Looking at the Catholic Study Bible I see
He said to them, "This is my blood of the covenant, which will be shed for many.http://www.usccb.org/nab/bible/mark/mark14.htm#foot8
8  Which will be shed: see the note on Matthew 26:27-28. For many: the Greek preposition hyper is a different one from that at Matthew 26:28 but the same as that found at Luke 22:19, 20 and 1 Cor 11:24. The sense of both words is vicarious, and it is difficult in Hellenistic Greek to distinguish between them. For many in the sense of "all," see the note on Matthew 20:28.
And Matthew 20:28 goes
Just so, the Son of Man did not come to be served but to serve and to give his life as a ransom for many."http://www.usccb.org/nab/bible/matthew/matthew20.htm#foot11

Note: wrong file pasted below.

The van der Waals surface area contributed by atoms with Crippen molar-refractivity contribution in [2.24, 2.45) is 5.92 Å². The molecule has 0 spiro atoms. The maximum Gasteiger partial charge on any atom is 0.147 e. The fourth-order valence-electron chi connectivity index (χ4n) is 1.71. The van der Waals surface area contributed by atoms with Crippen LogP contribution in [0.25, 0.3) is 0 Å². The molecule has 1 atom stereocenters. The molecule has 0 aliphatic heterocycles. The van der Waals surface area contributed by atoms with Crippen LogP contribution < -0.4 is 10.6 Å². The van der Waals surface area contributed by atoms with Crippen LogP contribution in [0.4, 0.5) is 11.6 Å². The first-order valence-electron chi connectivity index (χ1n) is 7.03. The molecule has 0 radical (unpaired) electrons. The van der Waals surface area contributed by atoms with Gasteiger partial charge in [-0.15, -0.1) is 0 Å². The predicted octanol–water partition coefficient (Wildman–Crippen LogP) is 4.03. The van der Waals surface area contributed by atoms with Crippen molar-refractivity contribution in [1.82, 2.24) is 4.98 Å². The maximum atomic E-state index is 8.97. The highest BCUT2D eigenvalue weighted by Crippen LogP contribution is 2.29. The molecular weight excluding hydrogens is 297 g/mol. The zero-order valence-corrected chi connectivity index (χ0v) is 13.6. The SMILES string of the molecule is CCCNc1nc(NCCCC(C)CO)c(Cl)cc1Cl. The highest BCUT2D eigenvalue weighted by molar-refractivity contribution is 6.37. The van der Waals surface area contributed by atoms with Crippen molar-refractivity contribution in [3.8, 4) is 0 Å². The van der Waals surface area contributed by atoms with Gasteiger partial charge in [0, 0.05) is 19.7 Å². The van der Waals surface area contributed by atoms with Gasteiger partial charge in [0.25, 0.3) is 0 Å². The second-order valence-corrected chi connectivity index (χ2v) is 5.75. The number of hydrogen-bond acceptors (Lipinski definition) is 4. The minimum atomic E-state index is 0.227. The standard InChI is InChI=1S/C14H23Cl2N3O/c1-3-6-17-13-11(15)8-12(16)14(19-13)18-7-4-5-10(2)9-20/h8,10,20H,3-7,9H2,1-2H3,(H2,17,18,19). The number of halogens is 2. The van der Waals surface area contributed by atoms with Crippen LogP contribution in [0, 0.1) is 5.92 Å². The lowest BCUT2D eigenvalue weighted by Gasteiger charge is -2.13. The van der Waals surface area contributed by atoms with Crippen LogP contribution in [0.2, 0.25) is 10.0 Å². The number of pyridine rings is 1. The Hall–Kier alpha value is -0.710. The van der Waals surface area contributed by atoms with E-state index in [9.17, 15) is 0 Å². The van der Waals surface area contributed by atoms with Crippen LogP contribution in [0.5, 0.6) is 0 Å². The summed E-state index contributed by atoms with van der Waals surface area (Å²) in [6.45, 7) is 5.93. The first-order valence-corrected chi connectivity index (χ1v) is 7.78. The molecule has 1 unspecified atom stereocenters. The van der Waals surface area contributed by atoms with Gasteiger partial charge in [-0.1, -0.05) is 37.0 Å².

11  Ransom: this noun, which occurs in the New Testament only here and in the Marcan parallel (Matthew 10:45), does not necessarily express the idea of liberation by payment of some price. The cognate verb is used frequently in the LXX of God's liberating Israel from Egypt or from Babylonia after the Exile; see Exodus 6:6; 15:13; Psalm 77:16 (76 LXX); Isaiah 43:1; 44:22. The liberation brought by Jesus' death will be for many; cf Isaiah 53:12. Many does not mean that some are excluded, but is a Semitism designating the collectivity who benefit from the service of the one, and is equivalent to "all." While there are few verbal contacts between this saying and the fourth Servant Song (Isaiah 52:13-53:12), the ideas of that passage are reflected here.